My rating: 4 of 5 stars
This recent volume (published by New Directions, translated by Katherine Silver, and edited and annotated by Martín Hadis and Martín Arias) is derived from student recordings and transcriptions of a lecture course on the history of English literature that Borges gave in 1966 at the University of Buenos Aires (where he had been hired on the strength of his literary reputation, despite not having an advanced degree, about a decade earlier). Irrespective of the Borgesian contents, it is a good book all around—attractively designed, durably bound, and possessed of an excellent scholarly apparatus.
As for Borges’s actual course: if you’ve read any other review of this book, you already know of the Argentine writer’s eccentric choice of texts. The first seven (of 25) classes are devoted to the Anglo-Saxon period, encompassing such texts as Beowulf, “The Wanderer,” The Battle of Maldon, and others. Then Borges leaps forward hundreds of years—over Chaucer, Marlowe, Spenser, Shakespeare, Donne, and Milton—to arrive at the eighteenth century, where he focuses for several classes on Samuel Johnson before beginning the Romantic movement with the semi-fraudulent Wanderings of Ossian; from there, he plots a more conventional course through Blake, Wordsworth, Coleridge, Dickens, and Browning, before getting weird again as he devotes a mind-numbing number of pages to the inspection or sometimes just recitation of some minor verse by Dante Gabriel Rossetti and William Morris. Finally, he concludes with a long, lovely appreciation of Stevenson, including asides on Wilde and Chesterton.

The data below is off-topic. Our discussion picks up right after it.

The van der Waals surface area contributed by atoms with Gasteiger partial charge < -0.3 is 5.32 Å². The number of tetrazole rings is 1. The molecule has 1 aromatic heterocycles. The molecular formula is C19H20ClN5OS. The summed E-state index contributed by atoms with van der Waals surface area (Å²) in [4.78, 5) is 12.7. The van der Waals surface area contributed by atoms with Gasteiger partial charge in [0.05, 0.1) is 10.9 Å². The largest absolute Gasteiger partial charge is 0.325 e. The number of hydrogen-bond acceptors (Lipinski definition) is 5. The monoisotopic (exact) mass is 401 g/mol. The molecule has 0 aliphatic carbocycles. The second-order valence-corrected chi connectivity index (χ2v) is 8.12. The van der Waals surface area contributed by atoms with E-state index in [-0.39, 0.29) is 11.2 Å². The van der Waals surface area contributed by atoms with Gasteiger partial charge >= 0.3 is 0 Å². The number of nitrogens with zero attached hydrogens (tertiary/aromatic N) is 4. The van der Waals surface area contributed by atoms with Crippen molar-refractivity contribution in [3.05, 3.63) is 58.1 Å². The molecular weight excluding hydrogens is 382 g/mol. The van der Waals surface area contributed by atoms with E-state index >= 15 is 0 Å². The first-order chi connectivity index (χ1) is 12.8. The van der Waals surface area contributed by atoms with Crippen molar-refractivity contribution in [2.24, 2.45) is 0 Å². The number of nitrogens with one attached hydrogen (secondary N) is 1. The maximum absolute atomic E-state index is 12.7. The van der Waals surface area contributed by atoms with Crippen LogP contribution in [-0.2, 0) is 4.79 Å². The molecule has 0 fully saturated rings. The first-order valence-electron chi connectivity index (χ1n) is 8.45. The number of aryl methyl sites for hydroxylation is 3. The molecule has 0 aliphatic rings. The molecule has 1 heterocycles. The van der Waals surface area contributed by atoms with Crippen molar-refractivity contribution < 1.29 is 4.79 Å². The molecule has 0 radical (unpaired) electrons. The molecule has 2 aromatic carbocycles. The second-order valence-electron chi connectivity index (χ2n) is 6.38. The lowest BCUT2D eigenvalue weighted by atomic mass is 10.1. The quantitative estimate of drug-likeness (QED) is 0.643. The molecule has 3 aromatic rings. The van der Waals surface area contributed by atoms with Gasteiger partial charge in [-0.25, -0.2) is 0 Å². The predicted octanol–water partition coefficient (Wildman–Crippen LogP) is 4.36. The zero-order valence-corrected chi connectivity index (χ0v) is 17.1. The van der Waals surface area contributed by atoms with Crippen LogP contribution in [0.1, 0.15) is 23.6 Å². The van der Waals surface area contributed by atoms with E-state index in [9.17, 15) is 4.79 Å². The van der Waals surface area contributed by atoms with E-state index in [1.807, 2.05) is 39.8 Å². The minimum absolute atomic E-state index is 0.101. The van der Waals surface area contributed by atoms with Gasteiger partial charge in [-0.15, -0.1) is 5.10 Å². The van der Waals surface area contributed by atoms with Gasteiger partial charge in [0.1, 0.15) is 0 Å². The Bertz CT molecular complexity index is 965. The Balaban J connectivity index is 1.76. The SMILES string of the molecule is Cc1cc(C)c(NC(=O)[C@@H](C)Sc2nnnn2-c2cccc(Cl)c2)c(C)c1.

There is a method to this madness, though. A critical commonplace about Borges is that he was torn between his cosmopolitan modernist vision (associated with his fiction’s emphasis on the infinitude of literature) and his longings toward masculine violence and the raw authentic gaucho life of the Pampas. I would ague that Borges here projects this inner conflict onto English literature: he begins with England’s own primal scene—the masculine contest of competing ethnicities (Angle, Saxon, Jute, Dane, Celt, Geat, etc.) and ideologies (pagan vs. Christian) over the island after the fall of Rome. Borges indulges his taste for this literature of the violent frontier in examining these texts, but he does not go in for fantasies of primordial authenticity: for instance, he is at pains to emphasize the learned quality of Beowulf, its Virgilian Latinity.